April 27, 2020
SCOTUS Speaks…But Does Not Answer
On April 27th the U.S. Supreme Court (SCOTUS) declined to hear a case to determine a plaintiff’s burden of proof when bringing a claim of discrimination under the Americans with Disabilities Act (ADA). The 9th Circuit Court of Appeals ruled last year that the plaintiff had to show that but for the disability, discrimination would not have occurred instead of showing that disability was simply a motivating factor in the adverse action.
Why? Title I of the ADA provides that “[n]o covered entity shall discriminate against a qualified individual on the basis of disability…” The 9th Circuit looked at the high court’s prior decisions under other employment statutes. SCOTUS has held that the “but for” standard is required in cases brought under the Age Discrimination in Employment Act (ADEA) as well as Title VII retaliation cases. Specific to the application of the “but for” rule in ADA cases, the 9th Circuit joined the 2nd, 4th, 6th and 7th Circuits, which have all ruled that is the proper standard of proof to be applied.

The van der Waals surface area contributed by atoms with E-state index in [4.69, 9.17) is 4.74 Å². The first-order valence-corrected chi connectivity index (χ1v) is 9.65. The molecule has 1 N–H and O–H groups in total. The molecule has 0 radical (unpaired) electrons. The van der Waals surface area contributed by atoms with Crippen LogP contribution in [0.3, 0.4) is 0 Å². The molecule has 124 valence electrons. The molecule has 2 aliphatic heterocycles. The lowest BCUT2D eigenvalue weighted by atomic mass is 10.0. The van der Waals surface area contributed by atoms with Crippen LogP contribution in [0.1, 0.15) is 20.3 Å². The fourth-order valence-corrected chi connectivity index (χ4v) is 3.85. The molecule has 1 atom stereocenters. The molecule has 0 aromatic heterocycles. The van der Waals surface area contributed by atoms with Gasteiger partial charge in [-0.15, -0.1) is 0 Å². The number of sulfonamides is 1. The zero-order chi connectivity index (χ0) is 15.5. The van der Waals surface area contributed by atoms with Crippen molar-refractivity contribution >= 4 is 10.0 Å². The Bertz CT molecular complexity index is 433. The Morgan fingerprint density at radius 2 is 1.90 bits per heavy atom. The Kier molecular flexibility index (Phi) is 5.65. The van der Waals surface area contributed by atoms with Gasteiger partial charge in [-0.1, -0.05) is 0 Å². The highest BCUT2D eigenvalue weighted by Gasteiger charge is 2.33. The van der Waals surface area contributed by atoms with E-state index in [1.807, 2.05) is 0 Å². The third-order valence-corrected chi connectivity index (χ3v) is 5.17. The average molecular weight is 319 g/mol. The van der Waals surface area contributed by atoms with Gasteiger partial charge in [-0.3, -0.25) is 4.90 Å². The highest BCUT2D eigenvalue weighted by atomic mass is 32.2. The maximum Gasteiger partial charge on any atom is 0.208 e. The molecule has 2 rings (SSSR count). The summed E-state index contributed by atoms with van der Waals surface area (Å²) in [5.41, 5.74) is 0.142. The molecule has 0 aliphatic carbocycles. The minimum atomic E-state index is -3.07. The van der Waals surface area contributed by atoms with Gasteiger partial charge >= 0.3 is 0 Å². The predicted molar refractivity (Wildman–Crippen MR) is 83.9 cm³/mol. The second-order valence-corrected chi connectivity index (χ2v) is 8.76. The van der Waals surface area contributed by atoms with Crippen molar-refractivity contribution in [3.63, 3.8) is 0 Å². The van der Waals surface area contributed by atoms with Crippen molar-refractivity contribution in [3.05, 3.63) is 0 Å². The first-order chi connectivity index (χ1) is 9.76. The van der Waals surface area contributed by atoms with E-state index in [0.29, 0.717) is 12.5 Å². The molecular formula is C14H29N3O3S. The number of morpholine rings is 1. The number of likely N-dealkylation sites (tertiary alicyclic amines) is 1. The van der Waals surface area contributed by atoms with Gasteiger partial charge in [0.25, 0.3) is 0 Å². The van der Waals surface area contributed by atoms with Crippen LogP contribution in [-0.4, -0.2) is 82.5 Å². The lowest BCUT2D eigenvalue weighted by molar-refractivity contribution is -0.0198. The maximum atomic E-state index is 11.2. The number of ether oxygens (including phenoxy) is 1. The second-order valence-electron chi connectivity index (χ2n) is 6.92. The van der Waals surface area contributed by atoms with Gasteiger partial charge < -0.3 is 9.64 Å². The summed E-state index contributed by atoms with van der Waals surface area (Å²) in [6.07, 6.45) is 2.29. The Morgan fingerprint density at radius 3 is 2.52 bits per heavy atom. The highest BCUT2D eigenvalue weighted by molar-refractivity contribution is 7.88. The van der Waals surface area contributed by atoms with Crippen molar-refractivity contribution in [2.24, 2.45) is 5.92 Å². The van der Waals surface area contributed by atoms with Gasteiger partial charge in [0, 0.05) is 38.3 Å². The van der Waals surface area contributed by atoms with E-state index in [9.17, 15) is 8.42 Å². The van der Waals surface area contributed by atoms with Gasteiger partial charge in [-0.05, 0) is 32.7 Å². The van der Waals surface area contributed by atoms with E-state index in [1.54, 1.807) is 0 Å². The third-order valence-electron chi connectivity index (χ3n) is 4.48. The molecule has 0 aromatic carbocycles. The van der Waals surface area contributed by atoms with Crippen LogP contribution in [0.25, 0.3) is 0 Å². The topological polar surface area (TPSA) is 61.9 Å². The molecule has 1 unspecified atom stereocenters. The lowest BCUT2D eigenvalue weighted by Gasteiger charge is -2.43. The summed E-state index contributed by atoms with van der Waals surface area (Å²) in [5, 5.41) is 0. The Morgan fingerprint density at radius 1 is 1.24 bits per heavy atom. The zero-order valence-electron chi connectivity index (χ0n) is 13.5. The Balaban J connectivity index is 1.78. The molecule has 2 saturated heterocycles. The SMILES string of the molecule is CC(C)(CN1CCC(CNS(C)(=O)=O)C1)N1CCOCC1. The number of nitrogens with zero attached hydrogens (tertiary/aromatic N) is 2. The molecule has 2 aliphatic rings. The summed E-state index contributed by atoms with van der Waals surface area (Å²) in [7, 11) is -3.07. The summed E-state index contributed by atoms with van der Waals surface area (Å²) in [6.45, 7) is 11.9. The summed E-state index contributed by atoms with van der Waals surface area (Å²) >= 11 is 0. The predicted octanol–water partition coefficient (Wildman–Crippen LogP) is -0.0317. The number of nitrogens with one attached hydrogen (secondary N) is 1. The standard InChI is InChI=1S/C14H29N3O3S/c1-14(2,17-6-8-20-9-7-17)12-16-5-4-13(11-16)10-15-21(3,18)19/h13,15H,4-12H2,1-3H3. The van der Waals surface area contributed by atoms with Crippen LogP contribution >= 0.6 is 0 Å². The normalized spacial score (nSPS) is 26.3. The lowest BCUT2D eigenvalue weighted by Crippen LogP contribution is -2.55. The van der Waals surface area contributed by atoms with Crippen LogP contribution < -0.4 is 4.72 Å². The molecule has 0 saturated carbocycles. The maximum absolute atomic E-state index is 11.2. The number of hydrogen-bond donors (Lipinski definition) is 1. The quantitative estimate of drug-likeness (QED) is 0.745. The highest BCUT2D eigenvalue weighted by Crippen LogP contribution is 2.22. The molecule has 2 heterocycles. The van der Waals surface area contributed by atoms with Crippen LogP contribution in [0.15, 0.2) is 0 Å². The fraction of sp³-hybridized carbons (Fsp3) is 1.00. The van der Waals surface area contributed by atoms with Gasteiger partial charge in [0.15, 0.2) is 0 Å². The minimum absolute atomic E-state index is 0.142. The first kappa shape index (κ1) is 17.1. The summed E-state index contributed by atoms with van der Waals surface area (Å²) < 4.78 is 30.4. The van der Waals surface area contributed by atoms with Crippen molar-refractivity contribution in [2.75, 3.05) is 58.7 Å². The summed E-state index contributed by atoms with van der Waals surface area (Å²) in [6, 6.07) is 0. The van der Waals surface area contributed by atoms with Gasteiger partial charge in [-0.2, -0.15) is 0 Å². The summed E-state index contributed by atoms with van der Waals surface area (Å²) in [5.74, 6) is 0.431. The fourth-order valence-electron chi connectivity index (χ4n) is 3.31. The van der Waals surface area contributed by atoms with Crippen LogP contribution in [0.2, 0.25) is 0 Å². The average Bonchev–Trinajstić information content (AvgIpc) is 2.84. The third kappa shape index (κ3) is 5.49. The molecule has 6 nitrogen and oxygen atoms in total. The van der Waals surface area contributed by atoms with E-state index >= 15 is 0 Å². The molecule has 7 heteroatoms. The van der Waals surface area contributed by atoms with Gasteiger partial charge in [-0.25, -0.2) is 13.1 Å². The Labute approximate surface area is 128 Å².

What now? I suspect no employer wants to be the test case. Train your managers and supervisors on the basics of the ADA. Give them bells and whistles, things for which to listen and watch. When an employee says “I can’t…” or “I need” and what follows is a request for assistance to perform one or more essential functions of the job, call HR to engage the employee in an interactive dialogue to find out what the employee needs and what you can provide.